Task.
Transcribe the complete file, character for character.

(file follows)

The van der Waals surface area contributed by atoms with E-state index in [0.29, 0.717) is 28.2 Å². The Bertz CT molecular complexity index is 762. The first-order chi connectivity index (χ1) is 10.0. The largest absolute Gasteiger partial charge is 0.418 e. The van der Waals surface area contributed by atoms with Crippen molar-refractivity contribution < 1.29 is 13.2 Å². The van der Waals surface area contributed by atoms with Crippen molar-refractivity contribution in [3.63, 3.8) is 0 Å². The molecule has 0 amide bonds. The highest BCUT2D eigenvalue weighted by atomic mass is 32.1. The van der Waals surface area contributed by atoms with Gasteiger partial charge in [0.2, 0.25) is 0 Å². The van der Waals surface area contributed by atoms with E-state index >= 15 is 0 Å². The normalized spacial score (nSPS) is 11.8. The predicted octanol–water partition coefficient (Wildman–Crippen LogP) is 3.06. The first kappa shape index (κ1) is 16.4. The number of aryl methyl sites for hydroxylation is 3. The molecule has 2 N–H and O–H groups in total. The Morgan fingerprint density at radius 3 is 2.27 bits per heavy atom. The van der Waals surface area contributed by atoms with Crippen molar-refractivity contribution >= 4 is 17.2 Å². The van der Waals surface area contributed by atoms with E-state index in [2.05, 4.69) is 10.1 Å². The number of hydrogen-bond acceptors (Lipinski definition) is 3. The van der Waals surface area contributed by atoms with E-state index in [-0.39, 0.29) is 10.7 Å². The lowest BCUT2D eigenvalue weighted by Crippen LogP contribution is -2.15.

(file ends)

The van der Waals surface area contributed by atoms with E-state index in [0.29, 0.717) is 28.2 Å². The Bertz CT molecular complexity index is 762. The first-order chi connectivity index (χ1) is 10.0. The largest absolute Gasteiger partial charge is 0.418 e. The van der Waals surface area contributed by atoms with Crippen molar-refractivity contribution < 1.29 is 13.2 Å². The van der Waals surface area contributed by atoms with Crippen molar-refractivity contribution in [3.63, 3.8) is 0 Å². The molecule has 0 amide bonds. The highest BCUT2D eigenvalue weighted by atomic mass is 32.1. The van der Waals surface area contributed by atoms with Gasteiger partial charge in [0.2, 0.25) is 0 Å². The van der Waals surface area contributed by atoms with E-state index >= 15 is 0 Å². The normalized spacial score (nSPS) is 11.8. The predicted octanol–water partition coefficient (Wildman–Crippen LogP) is 3.06. The first kappa shape index (κ1) is 16.4. The number of aryl methyl sites for hydroxylation is 3. The molecule has 2 N–H and O–H groups in total. The Morgan fingerprint density at radius 3 is 2.27 bits per heavy atom. The van der Waals surface area contributed by atoms with Crippen molar-refractivity contribution >= 4 is 17.2 Å². The van der Waals surface area contributed by atoms with E-state index in [2.05, 4.69) is 10.1 Å². The number of hydrogen-bond acceptors (Lipinski definition) is 3. The van der Waals surface area contributed by atoms with E-state index in [-0.39, 0.29) is 10.7 Å². The lowest BCUT2D eigenvalue weighted by Crippen LogP contribution is -2.15.